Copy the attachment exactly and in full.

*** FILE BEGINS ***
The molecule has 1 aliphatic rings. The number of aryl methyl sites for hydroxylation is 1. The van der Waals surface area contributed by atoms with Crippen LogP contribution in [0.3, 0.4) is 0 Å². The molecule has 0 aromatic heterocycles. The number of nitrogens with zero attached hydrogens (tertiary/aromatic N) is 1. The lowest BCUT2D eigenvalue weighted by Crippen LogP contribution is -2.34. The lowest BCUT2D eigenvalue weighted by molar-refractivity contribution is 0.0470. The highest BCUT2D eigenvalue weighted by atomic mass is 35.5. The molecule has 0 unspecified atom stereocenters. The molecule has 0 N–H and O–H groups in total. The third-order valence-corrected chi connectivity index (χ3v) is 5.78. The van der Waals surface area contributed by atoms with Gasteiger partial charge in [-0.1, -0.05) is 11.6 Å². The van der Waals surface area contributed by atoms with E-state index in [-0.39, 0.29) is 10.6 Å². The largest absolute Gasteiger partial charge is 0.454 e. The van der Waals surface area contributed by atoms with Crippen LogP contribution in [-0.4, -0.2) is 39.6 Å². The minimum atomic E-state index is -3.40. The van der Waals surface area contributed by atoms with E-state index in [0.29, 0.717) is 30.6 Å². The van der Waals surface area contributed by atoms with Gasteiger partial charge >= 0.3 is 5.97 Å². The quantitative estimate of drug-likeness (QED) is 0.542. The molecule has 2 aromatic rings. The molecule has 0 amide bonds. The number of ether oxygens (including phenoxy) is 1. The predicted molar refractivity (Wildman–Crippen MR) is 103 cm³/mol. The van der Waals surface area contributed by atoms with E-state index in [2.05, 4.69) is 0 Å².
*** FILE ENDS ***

The molecule has 1 aliphatic rings. The number of aryl methyl sites for hydroxylation is 1. The van der Waals surface area contributed by atoms with Crippen LogP contribution in [0.3, 0.4) is 0 Å². The molecule has 0 aromatic heterocycles. The number of nitrogens with zero attached hydrogens (tertiary/aromatic N) is 1. The lowest BCUT2D eigenvalue weighted by Crippen LogP contribution is -2.34. The lowest BCUT2D eigenvalue weighted by molar-refractivity contribution is 0.0470. The highest BCUT2D eigenvalue weighted by atomic mass is 35.5. The molecule has 0 unspecified atom stereocenters. The molecule has 0 N–H and O–H groups in total. The third-order valence-corrected chi connectivity index (χ3v) is 5.78. The van der Waals surface area contributed by atoms with Gasteiger partial charge in [-0.1, -0.05) is 11.6 Å². The van der Waals surface area contributed by atoms with E-state index in [-0.39, 0.29) is 10.6 Å². The largest absolute Gasteiger partial charge is 0.454 e. The van der Waals surface area contributed by atoms with Crippen LogP contribution in [-0.4, -0.2) is 39.6 Å². The minimum atomic E-state index is -3.40. The van der Waals surface area contributed by atoms with E-state index in [0.29, 0.717) is 30.6 Å². The van der Waals surface area contributed by atoms with Gasteiger partial charge >= 0.3 is 5.97 Å². The quantitative estimate of drug-likeness (QED) is 0.542. The molecule has 2 aromatic rings. The molecule has 0 amide bonds. The number of ether oxygens (including phenoxy) is 1. The predicted molar refractivity (Wildman–Crippen MR) is 103 cm³/mol. The van der Waals surface area contributed by atoms with E-state index in [2.05, 4.69) is 0 Å².